Helvetia Shock Protection

Helvetia applied for a patent for their shock protection system in 1929 and used it through to the 1950s.

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Helvetia’s patent for a shock protection system for the balance of its movements was applied for in 1929 and granted on October 31, 1930 (patent number 143073). Shock protection was needed as the ends of the balance staff of mechanical watches are extremely small, fractions of a millimetre in size and a sudden movement could cause one or both ends of the balance staff to break off. Before this they appear to have used a variation on the Depollier/Brun cross shaped system for several years. See my blog post on Depollier and Helvetia here.

Helvetia’s system consisted of a flat 3 legged spring held in place over the end of the balance staff cap stone by a boss. The boss had a flange around the edge which the legs of the spring slotted under to keep the spring in place. A small notch was pierced in the edge of the boss and while two legs of the spring were placed under the flange the third would be placed into the notch to allow the easy removal and replacement of the spring. Once in place the spring could be rotated to stop it coming loose. (Fig 2). This easy removal system was developed years before Incabloc's, supposedly revolutionary, removal system. You could say Incabloc stole the idea from Helvetia! 

The bottom of the balance was protected by a spring in the form of a flat blade attached to the bottom plate by a screw.

(Fig 3).

Once their patent was applied for Helvetia used their shock protection system on almost all of their men's watch movements from 1929 onward. They were almost the only company to do this and marketed themselves as a specialist 'Sports' watch manufacturer.

Though the basic idea of their shock protection did not change a great deal Helvetia did make numerous changes and improvements over the years of its use before completely replacing it with the Incabloc system in the early 1950s.

Below is a brief guide to the main differences introduced during the life of Helvetia’s shock protection system.

This is the first shock protection system seen in Helvetia watches. It appears to be a variation of the Depollier/Brun shock system and appear in Helvetia watches from the mid 1920s through to about 1935, in their early sports watches and in their pilot watches with the caibre 51S movement. See my page on Helvetia's Water and Shock Protected Watches here and Helvetia Pilot's watches here.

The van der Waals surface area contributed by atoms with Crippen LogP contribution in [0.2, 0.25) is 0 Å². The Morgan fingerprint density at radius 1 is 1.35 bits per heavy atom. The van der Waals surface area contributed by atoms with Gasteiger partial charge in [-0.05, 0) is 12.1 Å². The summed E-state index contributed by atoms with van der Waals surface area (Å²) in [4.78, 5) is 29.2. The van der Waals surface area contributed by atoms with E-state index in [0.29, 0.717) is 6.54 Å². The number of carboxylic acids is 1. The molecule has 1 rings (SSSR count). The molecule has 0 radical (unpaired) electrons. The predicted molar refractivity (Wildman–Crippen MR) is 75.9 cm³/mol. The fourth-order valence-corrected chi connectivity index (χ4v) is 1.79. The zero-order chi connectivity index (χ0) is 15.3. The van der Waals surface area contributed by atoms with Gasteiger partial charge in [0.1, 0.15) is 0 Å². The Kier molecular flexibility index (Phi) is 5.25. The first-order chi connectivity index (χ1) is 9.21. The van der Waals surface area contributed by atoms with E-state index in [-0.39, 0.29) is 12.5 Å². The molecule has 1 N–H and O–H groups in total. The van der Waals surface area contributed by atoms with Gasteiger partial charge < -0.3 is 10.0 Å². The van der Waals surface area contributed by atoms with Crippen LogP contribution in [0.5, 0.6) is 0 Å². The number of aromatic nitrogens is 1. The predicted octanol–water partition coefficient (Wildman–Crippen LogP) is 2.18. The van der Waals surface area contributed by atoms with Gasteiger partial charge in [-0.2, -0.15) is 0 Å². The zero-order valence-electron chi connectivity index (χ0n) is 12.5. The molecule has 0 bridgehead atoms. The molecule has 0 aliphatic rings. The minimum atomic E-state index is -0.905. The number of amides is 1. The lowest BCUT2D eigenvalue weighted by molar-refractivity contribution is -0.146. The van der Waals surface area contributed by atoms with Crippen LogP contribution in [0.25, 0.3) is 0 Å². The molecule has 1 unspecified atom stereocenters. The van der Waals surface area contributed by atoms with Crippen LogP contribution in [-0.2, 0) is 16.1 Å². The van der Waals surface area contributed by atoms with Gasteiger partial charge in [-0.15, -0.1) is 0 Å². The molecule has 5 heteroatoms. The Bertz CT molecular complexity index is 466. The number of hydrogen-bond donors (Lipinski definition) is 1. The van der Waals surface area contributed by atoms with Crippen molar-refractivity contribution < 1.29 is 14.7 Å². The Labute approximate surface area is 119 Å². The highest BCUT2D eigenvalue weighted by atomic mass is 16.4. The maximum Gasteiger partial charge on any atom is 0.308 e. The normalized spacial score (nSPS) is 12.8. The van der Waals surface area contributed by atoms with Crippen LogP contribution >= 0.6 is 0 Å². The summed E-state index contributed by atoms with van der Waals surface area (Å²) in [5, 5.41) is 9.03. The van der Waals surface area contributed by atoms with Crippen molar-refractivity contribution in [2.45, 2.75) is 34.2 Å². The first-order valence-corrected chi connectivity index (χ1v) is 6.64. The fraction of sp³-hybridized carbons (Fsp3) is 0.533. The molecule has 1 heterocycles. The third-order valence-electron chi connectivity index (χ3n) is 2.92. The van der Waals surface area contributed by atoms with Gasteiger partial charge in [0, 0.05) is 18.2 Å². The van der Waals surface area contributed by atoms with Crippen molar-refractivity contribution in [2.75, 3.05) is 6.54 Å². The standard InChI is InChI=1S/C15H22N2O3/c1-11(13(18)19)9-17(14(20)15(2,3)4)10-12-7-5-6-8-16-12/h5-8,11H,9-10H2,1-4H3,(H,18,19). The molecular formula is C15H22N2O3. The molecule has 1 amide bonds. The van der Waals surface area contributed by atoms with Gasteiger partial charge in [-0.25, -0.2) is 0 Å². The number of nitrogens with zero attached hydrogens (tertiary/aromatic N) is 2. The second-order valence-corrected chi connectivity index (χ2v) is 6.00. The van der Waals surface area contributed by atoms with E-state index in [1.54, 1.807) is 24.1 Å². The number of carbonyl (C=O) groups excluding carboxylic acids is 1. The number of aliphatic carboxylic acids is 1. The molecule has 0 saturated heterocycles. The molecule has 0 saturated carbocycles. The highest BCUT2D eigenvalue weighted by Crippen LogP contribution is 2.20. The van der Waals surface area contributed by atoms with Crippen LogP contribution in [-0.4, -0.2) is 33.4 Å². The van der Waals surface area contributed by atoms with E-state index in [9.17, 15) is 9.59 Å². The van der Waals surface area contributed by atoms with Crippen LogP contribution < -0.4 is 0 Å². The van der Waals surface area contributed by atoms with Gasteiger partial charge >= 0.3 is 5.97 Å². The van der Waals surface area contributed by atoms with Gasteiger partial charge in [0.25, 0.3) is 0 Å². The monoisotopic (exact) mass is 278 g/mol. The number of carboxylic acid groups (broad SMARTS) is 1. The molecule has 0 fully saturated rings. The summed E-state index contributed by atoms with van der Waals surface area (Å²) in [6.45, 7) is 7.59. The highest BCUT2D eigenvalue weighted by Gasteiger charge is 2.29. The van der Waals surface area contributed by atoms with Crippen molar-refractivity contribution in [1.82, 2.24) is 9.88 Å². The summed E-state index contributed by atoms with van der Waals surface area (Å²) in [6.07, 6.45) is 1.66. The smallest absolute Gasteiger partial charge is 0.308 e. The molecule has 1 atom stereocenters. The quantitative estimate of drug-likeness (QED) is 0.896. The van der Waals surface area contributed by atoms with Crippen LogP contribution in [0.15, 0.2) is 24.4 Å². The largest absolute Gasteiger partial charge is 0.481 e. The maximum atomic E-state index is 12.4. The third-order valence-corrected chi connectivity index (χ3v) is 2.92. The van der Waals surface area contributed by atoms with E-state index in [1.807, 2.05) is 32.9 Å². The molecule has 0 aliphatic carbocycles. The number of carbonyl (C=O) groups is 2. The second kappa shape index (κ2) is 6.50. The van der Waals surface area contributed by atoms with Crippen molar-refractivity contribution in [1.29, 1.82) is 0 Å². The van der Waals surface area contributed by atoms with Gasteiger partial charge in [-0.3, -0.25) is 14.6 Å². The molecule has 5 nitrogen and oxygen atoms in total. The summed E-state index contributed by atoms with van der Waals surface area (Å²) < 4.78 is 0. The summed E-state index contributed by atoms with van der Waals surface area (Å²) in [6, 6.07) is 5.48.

This is the shock protection introduced in 1929 pretty much as described in the patent document. Note the notch to help insert the three legged spring.


The main difference is the addition of a hole in the middle of the spring, this could be for decorative purposes as the patent makes mention of the spring not having too many legs covering the jewel as it has a decorative purpose as well as practical. 

It looks as if there may have been issues with the spring staying fitted with only the pressure of the boss itself to keep it in place and quite quickly, by the mid 1930s at the latest, the fitting had been adapted by changing the notch for a screw to hold the boss and spring securely.

By 1940 however the design had been adapted again to give a much more secure fitting. The boss was now held in place by two screws which were tightened from below and three indentations were cut in the underside to seat the three legs of the spring (note the bottom of the screws visible protruding from the boss either side of the spring).

The spring itself was also redesigned having narrower legs and losing the central hole.

(Disassembled image by kind permission of watchguy.co.uk)

There are examples of the old screw fitting with the newer springs, these could be an intermediate step or replacement springs fitted to older movements. 


The next step, in the mid 1940s was a complete redesign and simplification.

The whole assembly was replaced with a single annular spring in the shape of a circle with three tongues protruding inwards to its centre but not quite meeting.


The outside circle was then screwed directly onto the balance cock as the boss had been previously but from above. I have only seen this version fitted to a few early 1940s watches.

By the late 1940s a slightly amended version seems to have been the standard design for the 'D' variant of movements. 

The last change Helvetia made before deciding to adopt Incabloc shock protection was patented in September 1952, the patent having been applied for in 1950.

This consisted of adapting their flat circular spring design by cutting a slot in it which sat above a slot in the balance cock. The balance cock also had graduations marked on it that could be seen through slot in the spring.

This enabled you to see the balance through the slot and help make accurate adjustments with the aid of the graduations.

Early calibre 830 movement introduced by Helvetia in about 1953 used Helvetia's own shock protection system but soon they were being produced with the Incabloc system instead, as did some late 800C movements and all the movements that followed.